PANAMA CITY, Fla. – A state prison inmate has received a federal life sentence for threatening President Bush, his brother Gov. Jeb Bush and government employees with anthrax in a letter mailed to a courthouse. The letter contained body powder.
Roger V. Evans, 51, also was ordered to undergo mental evaluation.
Employees at the federal courthouse in Pensacola were held in isolation for about 10 hours after Evans’ letter arrived at the clerk’s office in April 2004. Initial testing erroneously indicated the substance may have been ricin, a poison even more deadly than anthrax.
Evans pleaded guilty in December to charges of mailing threatening communications, assaulting, resisting or impeding federal officers, and threatening to use a weapon of mass destruction against federal property.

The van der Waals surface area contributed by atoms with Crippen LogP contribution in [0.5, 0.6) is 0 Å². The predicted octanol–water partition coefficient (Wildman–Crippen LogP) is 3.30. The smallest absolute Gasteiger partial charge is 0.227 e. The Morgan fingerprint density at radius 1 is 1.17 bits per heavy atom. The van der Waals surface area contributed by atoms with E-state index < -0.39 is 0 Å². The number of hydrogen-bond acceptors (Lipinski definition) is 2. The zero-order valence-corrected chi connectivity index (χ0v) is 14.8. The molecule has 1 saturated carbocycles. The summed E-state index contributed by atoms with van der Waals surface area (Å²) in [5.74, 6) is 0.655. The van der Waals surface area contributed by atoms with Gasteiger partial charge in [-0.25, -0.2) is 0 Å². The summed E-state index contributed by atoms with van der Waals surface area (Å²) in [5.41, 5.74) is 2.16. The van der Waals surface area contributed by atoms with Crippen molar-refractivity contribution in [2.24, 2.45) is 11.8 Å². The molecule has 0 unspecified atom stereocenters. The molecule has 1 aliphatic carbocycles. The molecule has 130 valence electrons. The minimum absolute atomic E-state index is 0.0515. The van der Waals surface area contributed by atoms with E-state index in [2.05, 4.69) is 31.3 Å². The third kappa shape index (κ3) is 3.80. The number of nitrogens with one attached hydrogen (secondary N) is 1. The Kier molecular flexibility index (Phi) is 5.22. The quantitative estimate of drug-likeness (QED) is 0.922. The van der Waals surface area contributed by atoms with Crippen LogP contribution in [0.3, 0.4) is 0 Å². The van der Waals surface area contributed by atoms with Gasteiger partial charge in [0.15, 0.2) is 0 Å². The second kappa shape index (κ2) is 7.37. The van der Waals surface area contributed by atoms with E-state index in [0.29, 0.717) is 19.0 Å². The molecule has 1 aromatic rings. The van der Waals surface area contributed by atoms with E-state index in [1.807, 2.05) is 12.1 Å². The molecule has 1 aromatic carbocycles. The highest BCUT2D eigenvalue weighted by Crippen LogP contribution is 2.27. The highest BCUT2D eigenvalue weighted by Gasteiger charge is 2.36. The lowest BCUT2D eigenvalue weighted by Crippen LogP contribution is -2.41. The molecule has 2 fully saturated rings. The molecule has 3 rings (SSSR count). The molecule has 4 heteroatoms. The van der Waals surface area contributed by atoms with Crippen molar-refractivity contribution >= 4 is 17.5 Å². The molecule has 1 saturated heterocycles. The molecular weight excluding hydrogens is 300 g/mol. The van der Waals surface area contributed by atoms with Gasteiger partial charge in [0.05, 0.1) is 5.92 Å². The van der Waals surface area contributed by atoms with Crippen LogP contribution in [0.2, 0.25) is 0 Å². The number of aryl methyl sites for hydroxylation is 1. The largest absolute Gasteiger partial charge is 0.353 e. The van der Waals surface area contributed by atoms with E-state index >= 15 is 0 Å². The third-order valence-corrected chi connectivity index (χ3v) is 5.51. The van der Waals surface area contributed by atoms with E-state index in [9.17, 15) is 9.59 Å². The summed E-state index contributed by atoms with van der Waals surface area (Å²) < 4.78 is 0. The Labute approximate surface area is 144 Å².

He is only the second person charged with the latter crime, officials said. The first was Timothy McVeigh, who in 1995 blew up the federal building in Oklahoma City, killing 168 people.
Assistant U.S. Attorney Thomas Swaim told the judge Evans compounded his crime by sending the prosecutor a letter threatening him with botulism.
Evans’ lawyer removed himself from the case before the sentencing because he, too, had received a letter from his client threatening him and his family.
Evans already was serving a 50-year state sentence for robbery, armed robbery and escape.